Button Eryngo (Yuccifolium) is generally described as
a perennial forb/herb.
native to the U.S. (United States)
Uses of : Landscaping, Medicinal, Culinary, etc.
Rattlesnake master can be used for roadside plantings, prairie restoration, prairie landscaping, wildlife cover, and also in wildflower gardens because of its attractive appearance.
Rattlesnake master is a warm-season perennial native forb which grows well on wet or dry mesic prairie soil. Plants grow 2 to 6 feet tall from a short, thick rootstock. The bluish green basal leaves are up to 3 feet long and up to 1½ inches wide. The leaves along the stem are much shorter, but they may be as wide as the basal leaves. All the leaves are thick and parallel veined and have soft or weak prickles spaced far apart along the edges. The leaf bases clasp the single, erect stem. Flower heads are on stout peduncles at the tip of the stem. Each nearly spherical flower head is from 1/2 to 1 inch in diameter and is made up of many small flowers. Whitish bracts stick out sharply from the flowers, which gives the flower head a rough, prickly feel and appearance. The heads have a honey-like odor and are in bloom June to September. Individual fruits, which mature in the flower head, are less than 1/10 inch long. The root of rattlesnake master has been used medicinally by American Indians and pioneers. Eryngium is Greek for “prickly plant” and yuccifolium is Greek for “yucca leaves.”
Required Growing Conditions
Rattlesnake master is found generally in wet or dry prairies and open woods in the southeast US, north to Virginia, and throughout the Midwest to Minnesota, Kansas and Texas.
Cultivation and Care
Prepare a clean weed free seedbed by disking and harrowing or using chemical weed control. Firm the seedbed by cultipacking. Seedbed should be firm enough to allow seed to be planted ¼ inch deep. For prairie restoration or diverse plantings for wildlife, rattlesnake master can be incorporated into seed mixes at a rate of 2 oz pure live seed/ac (there are 177,700 clean seeds in one pound of seed). Use stratified seed for spring planting (May to June), and unstratified seed for a fall dormant seeding (November to March). Apply no fertilizer the establishment year unless soil test indicates a severe deficiency of potassium and/or phosphorus. Use no nitrogen during the establishment year as this can encourage weed competition.Transplants planted in spring or fall can also be used for establishing rattlesnake master on permanent sites.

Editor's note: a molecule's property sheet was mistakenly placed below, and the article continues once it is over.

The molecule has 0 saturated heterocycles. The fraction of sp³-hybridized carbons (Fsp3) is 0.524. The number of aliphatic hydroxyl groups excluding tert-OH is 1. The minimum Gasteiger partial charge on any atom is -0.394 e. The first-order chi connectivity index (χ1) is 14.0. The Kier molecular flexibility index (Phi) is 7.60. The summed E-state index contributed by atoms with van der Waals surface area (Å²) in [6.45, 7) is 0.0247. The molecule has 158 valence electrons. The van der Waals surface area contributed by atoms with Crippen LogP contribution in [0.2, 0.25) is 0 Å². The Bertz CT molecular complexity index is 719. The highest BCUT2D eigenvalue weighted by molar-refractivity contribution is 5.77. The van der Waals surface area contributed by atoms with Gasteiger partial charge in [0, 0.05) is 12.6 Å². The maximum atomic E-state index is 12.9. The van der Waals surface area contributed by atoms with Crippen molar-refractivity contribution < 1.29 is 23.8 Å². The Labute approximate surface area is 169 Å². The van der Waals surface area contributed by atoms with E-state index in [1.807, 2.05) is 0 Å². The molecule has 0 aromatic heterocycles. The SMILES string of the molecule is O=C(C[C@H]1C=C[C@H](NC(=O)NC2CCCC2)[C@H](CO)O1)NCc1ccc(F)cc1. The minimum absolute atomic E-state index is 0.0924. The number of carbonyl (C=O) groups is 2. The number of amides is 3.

General Upkeep and Control
Reduce weed competition by mowing or using approved herbicides. Burning may be appropriate where plant vigor declines or where invader species threaten native mix stands.
Pests and Potential Problems Lodging has been noted when growing rattlesnake master in a monoculture planting.
Environmental Concerns Rattlesnake master is not considered weedy or an invasive species and has not been noted spreading to adjoining areas. Seedlings have not been noted spreading from original plantings, or if they do spread, the rate of spread is not alarming. Rattlesnake master is self-pollinated.
Cultivars, Improved, and Selected Materials (and area of origin) Three source-identified composites of rattlesnake master from northern, central, and southern Iowa have been released by the Elsberry, Missouri Plant Materials Center.
Source: USDA, NRCS, PLANTS Database, plants.usda.gov.
National Plant Data Center, Baton Rouge, LA 70874-4490 USA